Innovative ideas fuel’s reputation of Scottish kitchen firm

Attention to detail: Adam Cleghorn and Gillian McCollum aim to create a bespoke kitchen for each individual. Picture: Kevin McCollum
Attention to detail: Adam Cleghorn and Gillian McCollum aim to create a bespoke kitchen for each individual. Picture: Kevin McCollum
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In partnership with Murray & Murray

THE kitchen is the heart of every home – and Gillian McCollum isn’t happy when it’s not up to scratch. “I stayed with friends recently while working away. They had bought a house and done it up everywhere but the kitchen – and the kitchen was awful. Yet the majority of our conversations, in the morning or at night, were in the kitchen. There was nowhere to sit and we were leaning on the counters, or sitting on them, or standing around. It was the least comfortable, least visually appealing room in the house, but we were still there.

“There is some kind of gravitational pull to the kitchen; everyone ends up there.”

McCollum declares a vested interest, as head designer and director for bespoke kitchen and interiors designer and maker Murray & Murray.

“The word bespoke is over used, but our products really are. Most companies in Scotland are designers and retailers, but we are also a manufacturer.

“We design, manufacture and install and we do it all in-house; the product we manufacture is not standardised, it really is bespoke. Every job we do is unique and high quality.”

Individuality and craftsmanship are at the heart of the Murray & Murray philosophy.

The business began as a traditional furniture maker, but has carved out another niche by offering bespoke contemporary designs too.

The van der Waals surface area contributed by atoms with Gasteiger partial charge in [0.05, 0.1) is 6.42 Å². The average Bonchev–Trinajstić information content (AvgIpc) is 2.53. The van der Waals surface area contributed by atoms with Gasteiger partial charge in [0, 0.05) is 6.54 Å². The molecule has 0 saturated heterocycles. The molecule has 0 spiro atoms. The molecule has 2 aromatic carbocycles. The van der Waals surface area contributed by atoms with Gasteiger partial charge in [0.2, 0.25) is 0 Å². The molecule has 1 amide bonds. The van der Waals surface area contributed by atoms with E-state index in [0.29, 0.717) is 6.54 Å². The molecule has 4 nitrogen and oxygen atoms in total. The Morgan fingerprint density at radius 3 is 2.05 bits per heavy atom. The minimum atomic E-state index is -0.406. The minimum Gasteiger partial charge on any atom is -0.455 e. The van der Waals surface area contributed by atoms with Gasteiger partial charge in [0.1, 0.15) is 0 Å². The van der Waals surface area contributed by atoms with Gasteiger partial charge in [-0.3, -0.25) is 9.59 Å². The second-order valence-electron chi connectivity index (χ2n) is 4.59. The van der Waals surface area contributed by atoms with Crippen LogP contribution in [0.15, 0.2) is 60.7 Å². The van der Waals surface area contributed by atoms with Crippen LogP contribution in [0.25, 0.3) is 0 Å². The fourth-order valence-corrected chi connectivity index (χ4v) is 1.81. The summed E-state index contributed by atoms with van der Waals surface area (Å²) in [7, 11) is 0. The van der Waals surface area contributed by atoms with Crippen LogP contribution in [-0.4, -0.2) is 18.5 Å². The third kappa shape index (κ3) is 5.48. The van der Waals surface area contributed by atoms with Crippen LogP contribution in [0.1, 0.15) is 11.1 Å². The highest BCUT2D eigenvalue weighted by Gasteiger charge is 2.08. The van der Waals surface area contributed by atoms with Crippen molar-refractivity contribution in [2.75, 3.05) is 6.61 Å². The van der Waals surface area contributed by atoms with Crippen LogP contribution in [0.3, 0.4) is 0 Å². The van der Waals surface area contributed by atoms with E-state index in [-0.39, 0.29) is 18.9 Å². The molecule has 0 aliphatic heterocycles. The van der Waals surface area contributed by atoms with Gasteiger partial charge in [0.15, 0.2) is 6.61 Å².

“The company was very traditional in its aesthetic,” says McCollum.

“We still do traditional kitchens but we have entered much more into the contemporary market. Most contemporary kitchens are imported from Europe; it is very rare for a manufacturer to be making them in Scotland.

“It is hard to achieve the simplicity and clean lines in a genuinely bespoke kitchen, but we do that.”

To achieve this, Murray & Murray has brought specific skills in-house – including spray painting and hand veneering. “We found we couldn’t quite get the control we wanted with pre-veneered materials, so we bought a large press and other equipment and started doing it,” says McCollum.

“Our workshop manager is really passionate and wants to bring new skills into the firm and pass them on; he lives and breathes it.”

The craft of furniture-making is central to the Murray & Murray ethos, McCollum explains: “We have some very highly-skilled people, but we don’t have formal training courses; the skills evolve naturally and are passed on.”

Bringing spray-painting in-house has delivered obvious advantages: “If you buy a standard door from a normal supplier, it will be either matt or gloss and in maybe five colours. Now we can do whatever colour you want in a choice of sheen levels.”

Much of the business’s success hinges on its ability to fuse traditional craftsmanship and contemporary design, well-illustrated when McCollum opens a drawer using a tiny electrical sensor to reveal a beautiful wooden cutlery box with dovetail joints.